TUV and DUP reaction to PSNI appeal for ‘LGBT+ allies’
The PSNI says its officers should work in an “empowering safe space” as it urged everyone whom it employs “to be an ally of the LGBT+ community”.
DUP MLA Trevor Clarke suggested the police should not be so selective in its support for different interest groups, pointing out that there will be no orange-liveried police vans on the Twelfth, in contrast to the PSNI’s strong backing of Pride parades.
Meanwhile the TUV said police are aligning themselves with LGBT+ lobbyists despite the “controversial ideas” some of its activists are pushing (such as allowing biological men into women’s sports) - ideas which are anathema to other campaigners, such as certain women’s rights groups.
In response the PSNI said it aims to “create a safe space for officers and staff to be their authentic selves”.
The story begins on Monday of this week, when the PSNI posted the following message on Twitter:
“On International Day against Homophobia, Transphobia and Biphobia we are encouraging our officers and staff to be an ally of the LGBT+ community as part of our commitment to create an inclusive and supportive organisation.”
Whilst some Twitter users voiced support for the PSNI’s stance (including the National LGBT+ Police Network, @LGBTpoliceuk) the bulk of the comments were negative.
Typical of them was one Anne Blake (@annebla69517902) who said: “Why can you not do your job with impartiality? Stop supporting causes, that’s not your job.”
Mr Clarke condemned hate crime and said that he “sees no harm” in the PSNI letting its officers support LGBT+ causes, but added: “I think the police should be equal to everyone.
“We’re coming into the marching season. You wont see landrovers liveried up in support of the Orangemen walking on the Twelfth of July.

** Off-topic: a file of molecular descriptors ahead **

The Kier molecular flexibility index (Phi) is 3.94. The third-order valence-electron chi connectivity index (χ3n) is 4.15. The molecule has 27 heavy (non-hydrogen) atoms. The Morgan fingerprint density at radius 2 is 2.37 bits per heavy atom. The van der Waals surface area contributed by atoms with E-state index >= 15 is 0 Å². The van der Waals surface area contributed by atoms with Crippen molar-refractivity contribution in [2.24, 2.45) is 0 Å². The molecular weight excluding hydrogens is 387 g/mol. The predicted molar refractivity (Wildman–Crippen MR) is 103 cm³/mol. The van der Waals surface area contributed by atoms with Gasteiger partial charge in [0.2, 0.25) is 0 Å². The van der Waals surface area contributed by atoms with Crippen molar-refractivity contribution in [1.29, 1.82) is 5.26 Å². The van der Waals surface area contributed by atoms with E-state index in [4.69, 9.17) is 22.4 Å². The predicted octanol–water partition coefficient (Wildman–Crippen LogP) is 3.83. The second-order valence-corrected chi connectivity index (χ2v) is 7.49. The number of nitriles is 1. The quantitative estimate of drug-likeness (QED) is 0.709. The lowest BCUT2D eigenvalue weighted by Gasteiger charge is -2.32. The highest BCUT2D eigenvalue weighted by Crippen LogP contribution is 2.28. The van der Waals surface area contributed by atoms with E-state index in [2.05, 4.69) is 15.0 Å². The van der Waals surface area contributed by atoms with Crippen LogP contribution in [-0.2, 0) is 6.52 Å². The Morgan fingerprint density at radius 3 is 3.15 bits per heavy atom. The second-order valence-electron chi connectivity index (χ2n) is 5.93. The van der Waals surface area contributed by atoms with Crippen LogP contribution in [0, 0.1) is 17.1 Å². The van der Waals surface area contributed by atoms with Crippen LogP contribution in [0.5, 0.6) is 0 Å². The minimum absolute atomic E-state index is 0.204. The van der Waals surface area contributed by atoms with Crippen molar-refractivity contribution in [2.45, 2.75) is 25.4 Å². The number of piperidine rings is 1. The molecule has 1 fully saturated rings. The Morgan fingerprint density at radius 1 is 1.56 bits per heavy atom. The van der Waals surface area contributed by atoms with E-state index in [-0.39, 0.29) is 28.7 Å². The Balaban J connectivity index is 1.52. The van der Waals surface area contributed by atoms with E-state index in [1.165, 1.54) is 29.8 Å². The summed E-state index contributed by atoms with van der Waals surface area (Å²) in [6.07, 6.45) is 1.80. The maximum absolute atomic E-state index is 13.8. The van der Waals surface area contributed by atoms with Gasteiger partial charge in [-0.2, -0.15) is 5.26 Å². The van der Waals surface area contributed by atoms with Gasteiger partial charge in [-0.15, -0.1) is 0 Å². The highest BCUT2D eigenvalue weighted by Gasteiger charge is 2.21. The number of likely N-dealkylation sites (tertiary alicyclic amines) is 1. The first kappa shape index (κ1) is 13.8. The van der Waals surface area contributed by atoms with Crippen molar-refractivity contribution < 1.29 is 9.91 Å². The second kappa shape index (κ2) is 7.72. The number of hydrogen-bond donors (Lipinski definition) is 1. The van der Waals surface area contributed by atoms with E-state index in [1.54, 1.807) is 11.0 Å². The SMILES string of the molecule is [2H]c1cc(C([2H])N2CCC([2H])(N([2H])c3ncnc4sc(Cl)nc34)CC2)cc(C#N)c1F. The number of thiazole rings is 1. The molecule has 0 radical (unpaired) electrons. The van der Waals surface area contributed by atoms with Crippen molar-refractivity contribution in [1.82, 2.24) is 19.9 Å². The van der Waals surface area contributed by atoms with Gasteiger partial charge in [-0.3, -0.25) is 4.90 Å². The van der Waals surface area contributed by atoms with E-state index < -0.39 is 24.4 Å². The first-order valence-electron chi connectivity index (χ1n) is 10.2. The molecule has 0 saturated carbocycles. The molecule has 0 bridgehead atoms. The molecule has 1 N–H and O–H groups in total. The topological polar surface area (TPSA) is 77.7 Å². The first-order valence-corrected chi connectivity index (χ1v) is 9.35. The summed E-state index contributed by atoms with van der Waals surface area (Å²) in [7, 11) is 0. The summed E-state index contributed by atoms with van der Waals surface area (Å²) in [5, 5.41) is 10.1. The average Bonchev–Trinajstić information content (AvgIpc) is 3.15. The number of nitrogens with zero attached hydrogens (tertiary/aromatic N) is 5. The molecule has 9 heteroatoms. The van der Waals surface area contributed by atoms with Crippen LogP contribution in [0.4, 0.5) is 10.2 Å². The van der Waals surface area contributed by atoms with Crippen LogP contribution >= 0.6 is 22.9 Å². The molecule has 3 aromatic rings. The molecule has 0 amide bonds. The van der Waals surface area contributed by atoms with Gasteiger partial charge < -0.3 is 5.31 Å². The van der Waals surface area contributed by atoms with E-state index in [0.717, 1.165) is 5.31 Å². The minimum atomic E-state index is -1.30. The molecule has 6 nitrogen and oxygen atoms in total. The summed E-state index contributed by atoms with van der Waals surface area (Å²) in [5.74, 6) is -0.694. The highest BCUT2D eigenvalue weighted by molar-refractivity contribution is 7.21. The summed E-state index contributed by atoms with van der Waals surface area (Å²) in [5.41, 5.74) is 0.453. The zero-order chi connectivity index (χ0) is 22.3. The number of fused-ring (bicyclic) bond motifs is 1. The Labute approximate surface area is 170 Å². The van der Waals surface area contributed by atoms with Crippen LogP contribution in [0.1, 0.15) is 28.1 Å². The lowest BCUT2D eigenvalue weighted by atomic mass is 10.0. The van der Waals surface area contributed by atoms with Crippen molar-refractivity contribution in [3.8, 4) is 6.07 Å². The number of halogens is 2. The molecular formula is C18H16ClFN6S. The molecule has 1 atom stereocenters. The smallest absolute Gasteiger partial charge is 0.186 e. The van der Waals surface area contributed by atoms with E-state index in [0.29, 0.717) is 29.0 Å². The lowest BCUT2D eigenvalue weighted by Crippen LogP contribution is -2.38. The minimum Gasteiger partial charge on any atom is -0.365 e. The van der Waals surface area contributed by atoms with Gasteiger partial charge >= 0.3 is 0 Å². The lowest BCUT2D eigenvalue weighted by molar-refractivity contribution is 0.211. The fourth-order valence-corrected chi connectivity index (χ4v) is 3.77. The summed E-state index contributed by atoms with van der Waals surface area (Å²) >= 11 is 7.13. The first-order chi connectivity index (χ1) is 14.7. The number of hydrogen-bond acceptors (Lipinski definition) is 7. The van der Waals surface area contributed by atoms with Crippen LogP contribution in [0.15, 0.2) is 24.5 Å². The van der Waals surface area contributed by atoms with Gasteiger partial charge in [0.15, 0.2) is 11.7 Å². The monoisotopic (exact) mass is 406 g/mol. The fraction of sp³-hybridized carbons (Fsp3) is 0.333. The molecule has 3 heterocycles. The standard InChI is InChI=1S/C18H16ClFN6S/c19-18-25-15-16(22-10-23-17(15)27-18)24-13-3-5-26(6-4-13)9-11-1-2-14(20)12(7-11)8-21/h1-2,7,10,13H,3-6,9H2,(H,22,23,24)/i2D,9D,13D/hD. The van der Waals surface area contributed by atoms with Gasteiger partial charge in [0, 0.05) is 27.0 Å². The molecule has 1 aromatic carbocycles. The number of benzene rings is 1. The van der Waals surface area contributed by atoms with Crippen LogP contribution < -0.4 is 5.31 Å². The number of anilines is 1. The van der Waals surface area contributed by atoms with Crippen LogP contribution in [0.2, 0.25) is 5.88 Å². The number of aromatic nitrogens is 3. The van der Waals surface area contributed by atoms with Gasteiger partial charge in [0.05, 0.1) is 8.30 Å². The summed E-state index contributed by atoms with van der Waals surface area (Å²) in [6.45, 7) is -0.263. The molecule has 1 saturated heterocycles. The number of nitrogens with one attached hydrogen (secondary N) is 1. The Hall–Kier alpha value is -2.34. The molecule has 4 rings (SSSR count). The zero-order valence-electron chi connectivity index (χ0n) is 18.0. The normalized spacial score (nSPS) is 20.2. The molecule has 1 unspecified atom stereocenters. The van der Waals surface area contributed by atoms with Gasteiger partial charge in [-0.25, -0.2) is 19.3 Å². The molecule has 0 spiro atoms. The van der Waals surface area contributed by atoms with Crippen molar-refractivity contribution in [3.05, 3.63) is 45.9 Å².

“You won’t see them at the Apprentice Boys of Derry. You won’t see them at other events either in support of people who have come under intimidation and attacks.
“I think if you support one, you should support all.”
He also questioned why officers who belong to certain organisations (like the Orange Order) must notify their bosses, but other memberships are not notifiable.
The TUV issued a statement meanwhile which said: “No one is going to take issue with calling out hate crime.
“One issue which arises from this is what exactly is an ‘ally’ which the PSNI are openly urging people to be? “
The party added that many LGBT+ activists “believe trans-women should be allowed to compete in women’s rugby, sit on women-only panels, and take up places on women-only shortlists; those are controversial ideas [that] many women’s rights groups have profound difficulties with”.
In response the PSNI told the News Letter: “An ally is a non LGBT+ person who supports people from the LGBT+ community.
“As an organisation we aim to be proactive around practices and policies that create a safe space for officers and staff to be their authentic selves.
“It is important that everyone in our organisation feels safe and empowered to be who they are both inside and outside of the workplace.”
The PSNI have in recent years allowed uniformed officers to march in Pride parades, and have had rainbow-liveried vans at them.
In 2019 the force also specifically launched a drive to try and recruit people from LGBT+ backgrounds, claiming they are “under-represented” (in contradiction of its own figures, which have shown they are slightly over-represented).
The latests stats show that in the year up to April 1, the PSNI dealt with 437 recorded “homophobic / trans hate incidents”, of which 280 were crimes.
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